Anzurian

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Anzurians are a race of aliens for which I have created a number of things, this language being one of the biggest. This is the first language I've ever created, and it's still not quite done. My goal is to have a language that is as independent of my native English as possible, and that suits the personality of the Anzurian people who speak it. Like many of my other endeavors, I'm also doing this to learn. Language has so much to do with culture, which ties this right in with my Anzurian culture project, and there are so many aspects and possibilities with language. For the first few months, every little thing I did with the newborn language incurred a few hours of research on some specific aspect of linguistics and/or phonology.

So, based on my reason for this project, Anzurian is an artlang being created to make my constructed world more complete. It is made to emulate a natlang, but still be simple enough that it can be effectively learned in the real world. I also wanted it to be very flexible, such that few words could say much. Hence, it is a more synthetic language than English, and its syntax is much looser. However, with this freedom one must realize that every choice one makes creates connotations and implications. Whether you place the affix at the beginning or the end of the word, for example (I'm staying away from infixes for now), and in what order the words are presented. In the end, this means that you can "play one of two games". Either the "I want to say as much with as few words" game, which results in longer words and more implications, or you can play the "I want to get the message across as simply as I can" game, which leads to short, base words and straightforward meanings. This kind of gradient allows for many levels of formality (the more complicated one being the more formal, naturally) as well as making the language both easy and difficult to learn, depending on which game you want to play first.


Phonology and Orthography

Alphabet

Letter S H S' F K X C' T' V D R T
Pronunciation (IPA) S ɦ ʃ f k ks or z ç ð or θ v d ɹ or ɾ t
Letter B C E G J J' L M N P Q W
Pronunciation (IPA) b ɣ ɛ g ɟ ʝ ɬ m n p kw w
Letter Y Z A A' I I' O O' U
Pronunciation (IPA) i z ø ɑ ɵ i ɨ o ɔ u

Phonotactics

Almost every vowel pair in Anzurian can be treated like a diphthong. The only official one is "ai" (pronounced like the English word "eye"), but when you speak the language, vowels flow together the same way a diphthong does. The exception to this would be when the two vowels are the same, in which case there is a brief stop between them. This can be full-out glottal stop, or just a subtle inflection to indicate the presence of two letters as opposed to one. Anzurian is a somewhat synthetic language, using affixes to conjugate verbs and add description to nouns. Whenever the letter of the affix and the letter of the base word that meet are both the same vowel, an "r" is inserted between them. If they are different vowels, the "r" may be inserted, but it is much less common. If these two letters are the same consonant, an "a" is inserted between them. If they are different consonants, the "a" may still be inserted to prevent an awkward-sounding word.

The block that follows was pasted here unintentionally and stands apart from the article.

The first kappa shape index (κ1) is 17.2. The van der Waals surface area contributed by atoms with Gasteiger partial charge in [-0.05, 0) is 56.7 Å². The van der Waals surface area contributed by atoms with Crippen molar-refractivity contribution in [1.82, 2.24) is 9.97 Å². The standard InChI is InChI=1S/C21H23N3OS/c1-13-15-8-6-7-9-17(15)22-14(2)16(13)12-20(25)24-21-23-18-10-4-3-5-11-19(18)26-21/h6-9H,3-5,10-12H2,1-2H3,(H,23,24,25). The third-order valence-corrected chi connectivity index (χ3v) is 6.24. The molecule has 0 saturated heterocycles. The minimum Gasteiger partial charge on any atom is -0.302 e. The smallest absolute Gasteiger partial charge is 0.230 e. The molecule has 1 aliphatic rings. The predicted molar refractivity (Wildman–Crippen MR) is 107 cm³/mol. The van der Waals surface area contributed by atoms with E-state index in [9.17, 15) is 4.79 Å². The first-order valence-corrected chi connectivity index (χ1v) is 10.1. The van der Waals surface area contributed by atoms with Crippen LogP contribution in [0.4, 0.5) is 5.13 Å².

For example, the word for "to have" is "evą", and the affix to conjugate it for he/she/it is "-ąsa". If I were to combine them regularly, the two ą's would meet, which is a bit awkward. So, instead of "evąąsa", one would say "evąrąsa", meaning "he/she/it has".

Here's an example for the consonant version: one word for "to need" is "naaid", and the affix for "they" is "ʝan-". So, one would say "ʝananaaid" for "they need". One could also just say "ʝannaaid" and treat the two n's as one letter. But for other consonants (like k, t, b, etc.) that doesn't work so well.

Different dialects may use different inserted letters, saying "evąnąsa" or "evątąsa".

Grammar

Morphology

Syntax

Anzurian uses the Fluid-S syntax (a subtype of active-stative). And, like in Spanish, the conjugation of a verb can imply the subject, thereby removing the need for stating the subject. When you put these two pieces together, you get a word that tells you who did what and whether or not they were in control of the act. Because of the lack of pronoun, the subject is marked as either the agent or the patient by placing the conjugating affix at either the beginning or the end of the word.

Example: "Ivdama'" is the Anzurian word for "to say", and the conjugating affix for "I" is "vi". So one could say "vidama'" for "I say [purposefully]" or "dama'vi" for "I say [accidentally]" (Note that the "Iv-" from the original word was removed because that affix puts it into the infinitive form)

That being said, the typical order of words in Anzurian is subject-object-verb. But since subject is frequently implied by the verb, it more often looks like object-verb.

Number System

Phrasebook